Benjamin Grosvenor: “The annoying thing about these times is that musicians are exposed to a lot of fixed traditions and views. I have to be aware of history, but it needs to be translated to the present”. He proves that this is possible with his recording of Chopin’s piano concertos.
The concertos are extremely popular: the catalogue lists dozens (if not more) of good and even excellent performances. Is there anything still lacking? Evidently. The young Englishman, who won the BBC Young Musician Competition in 2004 at the age of 11, shows that he is not very interested in technique as such- there is nothing wrong with that – but all the more in the story behind the notes.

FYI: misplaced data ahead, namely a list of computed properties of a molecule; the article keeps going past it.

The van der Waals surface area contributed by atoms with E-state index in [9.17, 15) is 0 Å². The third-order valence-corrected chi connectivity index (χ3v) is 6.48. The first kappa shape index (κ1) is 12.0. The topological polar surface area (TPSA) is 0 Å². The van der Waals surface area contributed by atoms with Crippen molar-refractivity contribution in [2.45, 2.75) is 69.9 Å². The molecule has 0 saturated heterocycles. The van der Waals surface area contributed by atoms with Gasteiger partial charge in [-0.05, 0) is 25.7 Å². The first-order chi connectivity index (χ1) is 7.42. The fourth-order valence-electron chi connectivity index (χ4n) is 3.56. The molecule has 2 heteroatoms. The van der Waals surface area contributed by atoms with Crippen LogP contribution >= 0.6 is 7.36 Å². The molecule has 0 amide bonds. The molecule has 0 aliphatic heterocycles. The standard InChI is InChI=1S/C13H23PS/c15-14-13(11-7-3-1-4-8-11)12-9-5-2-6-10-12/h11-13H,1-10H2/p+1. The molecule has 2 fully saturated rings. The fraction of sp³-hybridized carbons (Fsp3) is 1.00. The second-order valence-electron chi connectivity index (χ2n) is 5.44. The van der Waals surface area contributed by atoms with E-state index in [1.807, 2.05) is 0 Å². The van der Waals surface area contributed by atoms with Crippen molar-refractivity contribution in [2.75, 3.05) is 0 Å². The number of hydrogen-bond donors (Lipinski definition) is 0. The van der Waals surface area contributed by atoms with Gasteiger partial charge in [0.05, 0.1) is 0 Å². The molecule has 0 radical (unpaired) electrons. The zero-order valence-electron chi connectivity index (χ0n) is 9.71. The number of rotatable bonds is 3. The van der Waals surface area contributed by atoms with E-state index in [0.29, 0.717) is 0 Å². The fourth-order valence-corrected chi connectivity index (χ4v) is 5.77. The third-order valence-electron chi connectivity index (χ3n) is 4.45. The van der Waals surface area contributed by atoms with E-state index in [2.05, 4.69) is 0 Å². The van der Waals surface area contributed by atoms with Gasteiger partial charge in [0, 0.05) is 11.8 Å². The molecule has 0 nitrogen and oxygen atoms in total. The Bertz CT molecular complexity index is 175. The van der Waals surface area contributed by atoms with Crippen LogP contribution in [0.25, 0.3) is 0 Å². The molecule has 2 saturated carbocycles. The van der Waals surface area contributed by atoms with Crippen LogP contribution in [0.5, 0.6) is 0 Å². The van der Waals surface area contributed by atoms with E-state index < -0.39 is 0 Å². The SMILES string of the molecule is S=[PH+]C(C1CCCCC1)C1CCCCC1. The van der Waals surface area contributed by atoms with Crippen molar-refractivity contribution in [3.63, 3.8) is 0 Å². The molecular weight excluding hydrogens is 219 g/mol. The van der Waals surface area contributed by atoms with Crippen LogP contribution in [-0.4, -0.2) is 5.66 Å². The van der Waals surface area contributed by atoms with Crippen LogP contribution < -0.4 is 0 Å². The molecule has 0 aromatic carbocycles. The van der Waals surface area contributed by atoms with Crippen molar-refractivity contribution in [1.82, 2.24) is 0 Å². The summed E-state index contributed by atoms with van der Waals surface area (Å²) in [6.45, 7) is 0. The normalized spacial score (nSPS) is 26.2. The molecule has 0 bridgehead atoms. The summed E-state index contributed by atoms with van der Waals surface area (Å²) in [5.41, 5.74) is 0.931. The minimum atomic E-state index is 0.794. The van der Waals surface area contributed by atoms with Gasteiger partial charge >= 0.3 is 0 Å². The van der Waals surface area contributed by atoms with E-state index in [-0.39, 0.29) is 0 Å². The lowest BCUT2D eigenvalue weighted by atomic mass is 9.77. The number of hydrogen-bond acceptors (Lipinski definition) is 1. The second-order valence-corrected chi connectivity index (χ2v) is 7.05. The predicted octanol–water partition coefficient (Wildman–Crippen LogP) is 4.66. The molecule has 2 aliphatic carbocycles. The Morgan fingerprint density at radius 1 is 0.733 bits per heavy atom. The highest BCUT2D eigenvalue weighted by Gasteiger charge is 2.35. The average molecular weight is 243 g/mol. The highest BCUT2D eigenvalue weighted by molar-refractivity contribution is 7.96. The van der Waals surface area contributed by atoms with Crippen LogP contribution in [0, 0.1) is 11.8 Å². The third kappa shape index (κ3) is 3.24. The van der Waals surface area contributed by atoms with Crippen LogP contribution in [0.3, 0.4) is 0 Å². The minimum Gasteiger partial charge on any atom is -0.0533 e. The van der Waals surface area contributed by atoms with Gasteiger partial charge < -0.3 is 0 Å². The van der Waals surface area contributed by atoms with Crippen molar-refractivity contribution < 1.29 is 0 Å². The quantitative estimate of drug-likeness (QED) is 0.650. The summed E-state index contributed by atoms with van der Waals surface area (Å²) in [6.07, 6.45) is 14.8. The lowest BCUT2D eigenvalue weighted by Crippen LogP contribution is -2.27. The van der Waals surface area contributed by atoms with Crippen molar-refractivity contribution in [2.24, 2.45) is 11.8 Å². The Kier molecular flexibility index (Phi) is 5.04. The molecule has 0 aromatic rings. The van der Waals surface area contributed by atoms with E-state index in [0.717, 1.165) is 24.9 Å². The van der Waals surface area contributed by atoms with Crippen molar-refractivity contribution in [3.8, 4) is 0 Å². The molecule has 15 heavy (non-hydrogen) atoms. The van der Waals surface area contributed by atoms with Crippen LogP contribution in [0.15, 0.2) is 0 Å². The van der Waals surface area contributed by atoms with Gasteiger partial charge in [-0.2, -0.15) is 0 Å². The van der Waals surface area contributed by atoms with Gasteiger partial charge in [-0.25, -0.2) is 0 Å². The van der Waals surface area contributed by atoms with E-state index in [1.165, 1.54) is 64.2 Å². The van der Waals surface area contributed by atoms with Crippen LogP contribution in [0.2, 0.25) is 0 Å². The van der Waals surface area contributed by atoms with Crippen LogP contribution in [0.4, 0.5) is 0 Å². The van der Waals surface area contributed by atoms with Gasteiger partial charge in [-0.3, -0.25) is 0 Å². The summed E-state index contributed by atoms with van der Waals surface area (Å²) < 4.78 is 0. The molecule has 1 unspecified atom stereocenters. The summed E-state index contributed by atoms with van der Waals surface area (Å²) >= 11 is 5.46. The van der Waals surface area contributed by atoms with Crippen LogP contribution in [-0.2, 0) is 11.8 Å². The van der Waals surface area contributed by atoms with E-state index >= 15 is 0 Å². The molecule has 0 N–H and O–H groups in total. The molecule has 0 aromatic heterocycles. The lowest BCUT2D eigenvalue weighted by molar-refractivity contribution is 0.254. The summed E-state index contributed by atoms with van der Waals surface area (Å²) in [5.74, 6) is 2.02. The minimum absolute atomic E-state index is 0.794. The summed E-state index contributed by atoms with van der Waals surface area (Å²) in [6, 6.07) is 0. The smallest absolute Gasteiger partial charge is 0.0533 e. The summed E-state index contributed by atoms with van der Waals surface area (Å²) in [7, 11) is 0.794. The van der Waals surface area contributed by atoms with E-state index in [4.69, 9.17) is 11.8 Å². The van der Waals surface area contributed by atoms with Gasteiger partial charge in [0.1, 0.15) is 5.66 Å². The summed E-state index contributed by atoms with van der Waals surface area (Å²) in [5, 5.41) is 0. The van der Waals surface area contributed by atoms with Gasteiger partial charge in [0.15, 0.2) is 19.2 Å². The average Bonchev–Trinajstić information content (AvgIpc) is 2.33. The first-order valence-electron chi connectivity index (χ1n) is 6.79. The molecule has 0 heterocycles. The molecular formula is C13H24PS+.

I don’t know exactly how he does it, but his playing makes me feel as if I am hearing the concerts for the first time, while I actually know them by heart. He does not shy away from grand gestures, thank goodness!, and yet his playing has a chamber music-like quality. It is as if he feels- intuitively? – that even the most romantic music may be benefited by holding back, even if only now and then. I read somewhere that he shared his bedroom with his little brother with Down’s syndrome for a long time: could this make him extra sensitive? Pure speculation, of course.
The Royal Scottish National Orchestra under the baton of Elim Chan has a congenial feel for the pianist’s interpretation: together they form a unity that is watertight. The recording sounds excellent.
FRYDERYK CHOPIN Piano Concertos Benjamin Grosvenor (piano) Royal Scottish National Orchestra conducted by Elim Chan Decca 485036